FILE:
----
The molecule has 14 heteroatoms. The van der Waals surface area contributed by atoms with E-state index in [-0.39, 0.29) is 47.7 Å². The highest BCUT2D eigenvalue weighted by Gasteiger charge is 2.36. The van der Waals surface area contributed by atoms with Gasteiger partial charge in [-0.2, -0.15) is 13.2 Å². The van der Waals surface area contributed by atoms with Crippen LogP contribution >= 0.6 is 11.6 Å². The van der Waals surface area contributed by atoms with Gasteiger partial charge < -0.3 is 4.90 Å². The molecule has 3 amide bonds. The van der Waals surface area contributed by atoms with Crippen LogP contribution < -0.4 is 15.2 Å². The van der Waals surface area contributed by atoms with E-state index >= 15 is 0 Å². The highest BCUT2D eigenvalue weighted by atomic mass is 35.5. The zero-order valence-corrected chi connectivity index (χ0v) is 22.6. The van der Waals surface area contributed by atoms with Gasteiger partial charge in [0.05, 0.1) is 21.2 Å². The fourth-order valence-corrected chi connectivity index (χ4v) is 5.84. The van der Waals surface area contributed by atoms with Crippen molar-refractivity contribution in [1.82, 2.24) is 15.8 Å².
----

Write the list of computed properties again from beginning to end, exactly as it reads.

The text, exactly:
The molecule has 14 heteroatoms. The van der Waals surface area contributed by atoms with E-state index in [-0.39, 0.29) is 47.7 Å². The highest BCUT2D eigenvalue weighted by Gasteiger charge is 2.36. The van der Waals surface area contributed by atoms with Gasteiger partial charge in [-0.2, -0.15) is 13.2 Å². The van der Waals surface area contributed by atoms with Crippen LogP contribution >= 0.6 is 11.6 Å². The van der Waals surface area contributed by atoms with Gasteiger partial charge < -0.3 is 4.90 Å². The molecule has 3 amide bonds. The van der Waals surface area contributed by atoms with Crippen LogP contribution < -0.4 is 15.2 Å². The van der Waals surface area contributed by atoms with E-state index >= 15 is 0 Å². The highest BCUT2D eigenvalue weighted by atomic mass is 35.5. The zero-order valence-corrected chi connectivity index (χ0v) is 22.6. The van der Waals surface area contributed by atoms with Gasteiger partial charge in [0.05, 0.1) is 21.2 Å². The fourth-order valence-corrected chi connectivity index (χ4v) is 5.84. The van der Waals surface area contributed by atoms with Crippen molar-refractivity contribution in [1.82, 2.24) is 15.8 Å².